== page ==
Bronchial asthma is a disease caused by increased responsiveness of the tracheobronchial tree to various stimuli. The result is paroxysmal constriction of the bronchial airways. Bronchial asthma is the more correct name for the common form of asthma. The term "bronchial" is used to differentiate it from "cardiac" asthma which is a separate condition that is caused by heart failure. Although the two types of asthma have similar symptoms, including wheezing and shortness of breath, they have quite different causes.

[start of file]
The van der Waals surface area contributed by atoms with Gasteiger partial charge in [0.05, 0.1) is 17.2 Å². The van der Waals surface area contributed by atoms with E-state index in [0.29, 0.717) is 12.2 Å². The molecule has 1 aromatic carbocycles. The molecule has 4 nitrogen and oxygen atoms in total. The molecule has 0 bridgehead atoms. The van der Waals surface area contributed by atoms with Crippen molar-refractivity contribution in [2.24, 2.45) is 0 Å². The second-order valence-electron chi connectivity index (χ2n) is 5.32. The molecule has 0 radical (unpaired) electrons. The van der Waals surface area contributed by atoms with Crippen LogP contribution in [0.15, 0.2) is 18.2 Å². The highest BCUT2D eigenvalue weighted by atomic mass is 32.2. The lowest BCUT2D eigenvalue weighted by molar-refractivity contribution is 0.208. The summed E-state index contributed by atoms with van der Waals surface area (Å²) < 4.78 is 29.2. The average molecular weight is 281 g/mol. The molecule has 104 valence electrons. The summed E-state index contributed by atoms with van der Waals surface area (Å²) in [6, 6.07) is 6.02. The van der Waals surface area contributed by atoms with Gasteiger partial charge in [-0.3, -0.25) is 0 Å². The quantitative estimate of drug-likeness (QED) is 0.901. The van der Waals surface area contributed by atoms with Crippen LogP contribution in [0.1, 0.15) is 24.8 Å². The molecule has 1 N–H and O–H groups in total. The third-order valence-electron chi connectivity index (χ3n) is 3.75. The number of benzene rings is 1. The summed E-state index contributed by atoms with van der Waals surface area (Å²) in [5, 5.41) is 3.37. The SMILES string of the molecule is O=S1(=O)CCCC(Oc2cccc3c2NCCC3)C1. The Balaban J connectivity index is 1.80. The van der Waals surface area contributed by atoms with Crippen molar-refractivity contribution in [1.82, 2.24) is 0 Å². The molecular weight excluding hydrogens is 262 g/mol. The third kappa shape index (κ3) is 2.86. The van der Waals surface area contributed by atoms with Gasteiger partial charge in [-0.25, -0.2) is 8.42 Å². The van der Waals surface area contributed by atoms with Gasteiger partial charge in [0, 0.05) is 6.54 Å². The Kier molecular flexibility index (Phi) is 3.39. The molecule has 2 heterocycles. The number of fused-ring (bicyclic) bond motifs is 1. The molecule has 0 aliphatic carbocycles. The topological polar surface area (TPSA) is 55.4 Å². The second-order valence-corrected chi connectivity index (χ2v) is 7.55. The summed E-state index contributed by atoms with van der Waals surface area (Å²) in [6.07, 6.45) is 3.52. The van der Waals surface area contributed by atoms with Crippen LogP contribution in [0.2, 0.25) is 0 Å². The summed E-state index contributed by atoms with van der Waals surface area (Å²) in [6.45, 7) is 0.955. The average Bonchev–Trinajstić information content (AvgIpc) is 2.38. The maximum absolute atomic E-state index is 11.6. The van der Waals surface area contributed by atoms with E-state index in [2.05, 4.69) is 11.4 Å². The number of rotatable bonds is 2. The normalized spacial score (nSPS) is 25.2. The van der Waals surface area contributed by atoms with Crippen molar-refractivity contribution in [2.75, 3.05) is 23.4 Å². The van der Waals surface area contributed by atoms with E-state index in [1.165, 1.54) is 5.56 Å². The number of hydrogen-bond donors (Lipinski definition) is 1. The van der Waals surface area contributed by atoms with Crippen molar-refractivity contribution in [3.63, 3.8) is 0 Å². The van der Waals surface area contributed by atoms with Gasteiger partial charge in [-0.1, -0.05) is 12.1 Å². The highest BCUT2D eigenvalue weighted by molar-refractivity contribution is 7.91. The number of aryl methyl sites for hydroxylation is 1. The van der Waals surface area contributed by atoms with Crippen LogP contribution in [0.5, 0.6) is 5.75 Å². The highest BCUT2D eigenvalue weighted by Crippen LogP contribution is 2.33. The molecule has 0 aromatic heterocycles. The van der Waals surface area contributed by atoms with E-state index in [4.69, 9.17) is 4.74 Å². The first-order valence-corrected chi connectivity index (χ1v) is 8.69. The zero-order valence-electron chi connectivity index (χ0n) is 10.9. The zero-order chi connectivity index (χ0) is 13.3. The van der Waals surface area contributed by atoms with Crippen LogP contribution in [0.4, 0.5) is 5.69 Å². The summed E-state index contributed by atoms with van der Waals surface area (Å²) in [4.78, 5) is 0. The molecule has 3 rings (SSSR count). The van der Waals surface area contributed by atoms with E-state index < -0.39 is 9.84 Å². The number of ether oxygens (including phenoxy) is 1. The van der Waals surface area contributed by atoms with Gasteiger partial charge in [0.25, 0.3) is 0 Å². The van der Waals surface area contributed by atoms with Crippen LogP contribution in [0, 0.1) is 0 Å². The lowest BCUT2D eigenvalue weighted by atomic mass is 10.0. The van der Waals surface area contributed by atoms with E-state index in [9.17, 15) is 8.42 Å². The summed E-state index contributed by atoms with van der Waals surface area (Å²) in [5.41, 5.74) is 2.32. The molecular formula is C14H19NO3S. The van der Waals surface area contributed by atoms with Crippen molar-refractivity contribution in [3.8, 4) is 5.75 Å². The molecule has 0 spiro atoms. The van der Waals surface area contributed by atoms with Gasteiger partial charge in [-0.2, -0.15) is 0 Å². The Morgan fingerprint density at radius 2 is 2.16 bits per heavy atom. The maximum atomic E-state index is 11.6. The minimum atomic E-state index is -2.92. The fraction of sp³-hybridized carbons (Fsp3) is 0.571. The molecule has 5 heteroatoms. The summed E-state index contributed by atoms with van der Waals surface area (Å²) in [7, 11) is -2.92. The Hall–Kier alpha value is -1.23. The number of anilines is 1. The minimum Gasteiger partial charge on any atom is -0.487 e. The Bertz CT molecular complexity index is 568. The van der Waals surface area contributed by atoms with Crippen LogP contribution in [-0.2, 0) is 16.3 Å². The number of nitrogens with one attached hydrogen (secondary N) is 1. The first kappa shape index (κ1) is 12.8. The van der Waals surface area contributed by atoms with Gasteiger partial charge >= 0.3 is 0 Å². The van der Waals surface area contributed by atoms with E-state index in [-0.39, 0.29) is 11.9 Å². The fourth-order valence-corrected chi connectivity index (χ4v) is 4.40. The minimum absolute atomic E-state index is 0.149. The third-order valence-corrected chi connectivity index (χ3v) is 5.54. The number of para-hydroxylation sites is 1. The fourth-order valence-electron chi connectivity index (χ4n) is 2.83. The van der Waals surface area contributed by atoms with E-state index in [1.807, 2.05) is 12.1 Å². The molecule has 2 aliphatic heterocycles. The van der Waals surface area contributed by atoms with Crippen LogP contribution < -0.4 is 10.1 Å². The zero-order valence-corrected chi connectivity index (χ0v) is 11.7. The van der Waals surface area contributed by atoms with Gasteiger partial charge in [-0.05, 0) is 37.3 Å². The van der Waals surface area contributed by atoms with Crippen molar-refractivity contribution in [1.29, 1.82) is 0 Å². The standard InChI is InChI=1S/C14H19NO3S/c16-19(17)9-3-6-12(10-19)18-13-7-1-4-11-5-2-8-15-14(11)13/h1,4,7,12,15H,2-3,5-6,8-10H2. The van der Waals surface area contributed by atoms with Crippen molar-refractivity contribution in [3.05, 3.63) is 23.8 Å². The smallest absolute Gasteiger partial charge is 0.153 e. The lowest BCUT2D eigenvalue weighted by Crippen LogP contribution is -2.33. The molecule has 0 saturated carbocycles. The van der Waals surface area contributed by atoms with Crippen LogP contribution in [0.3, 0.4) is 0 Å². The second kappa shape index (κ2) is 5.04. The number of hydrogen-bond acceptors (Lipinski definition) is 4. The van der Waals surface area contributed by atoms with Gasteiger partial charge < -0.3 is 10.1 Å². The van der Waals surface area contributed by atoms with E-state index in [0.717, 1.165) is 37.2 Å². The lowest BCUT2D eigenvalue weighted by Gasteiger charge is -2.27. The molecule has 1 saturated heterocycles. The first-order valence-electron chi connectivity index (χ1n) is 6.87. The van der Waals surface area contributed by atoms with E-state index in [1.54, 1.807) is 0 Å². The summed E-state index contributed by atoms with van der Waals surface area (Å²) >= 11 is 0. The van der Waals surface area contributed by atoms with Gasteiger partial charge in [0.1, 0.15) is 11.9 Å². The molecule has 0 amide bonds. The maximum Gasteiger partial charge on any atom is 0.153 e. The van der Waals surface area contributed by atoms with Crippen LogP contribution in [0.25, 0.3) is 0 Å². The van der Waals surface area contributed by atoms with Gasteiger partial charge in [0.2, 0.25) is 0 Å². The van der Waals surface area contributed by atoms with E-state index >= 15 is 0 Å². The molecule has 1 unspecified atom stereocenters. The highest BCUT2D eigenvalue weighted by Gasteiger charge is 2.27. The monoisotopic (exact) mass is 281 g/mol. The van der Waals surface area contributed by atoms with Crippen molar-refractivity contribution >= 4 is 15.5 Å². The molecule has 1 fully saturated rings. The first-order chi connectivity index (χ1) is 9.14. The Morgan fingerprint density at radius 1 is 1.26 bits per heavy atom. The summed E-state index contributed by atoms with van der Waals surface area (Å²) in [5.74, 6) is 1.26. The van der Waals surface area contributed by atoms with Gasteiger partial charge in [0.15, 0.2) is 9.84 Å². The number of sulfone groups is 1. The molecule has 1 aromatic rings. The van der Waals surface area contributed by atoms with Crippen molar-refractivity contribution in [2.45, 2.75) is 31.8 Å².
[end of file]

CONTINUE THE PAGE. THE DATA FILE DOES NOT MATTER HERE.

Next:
Bronchial asthma is a disease of the lungs in which an obstructive ventilation disturbance of the respiratory passages evokes a feeling of shortness of breath. The cause is sharply elevated resistance to airflow in the airways. Despite its most strenuous efforts, the respiratory musculature is unable to provide sufficient gas exchange. The result is a characteristic asthma attack, with spasms of the bronchial musculature, edematous swelling of the bronchial wall and increased mucus secretion. Risk factors include self or family history of eczemas, allergies or family history of asthma.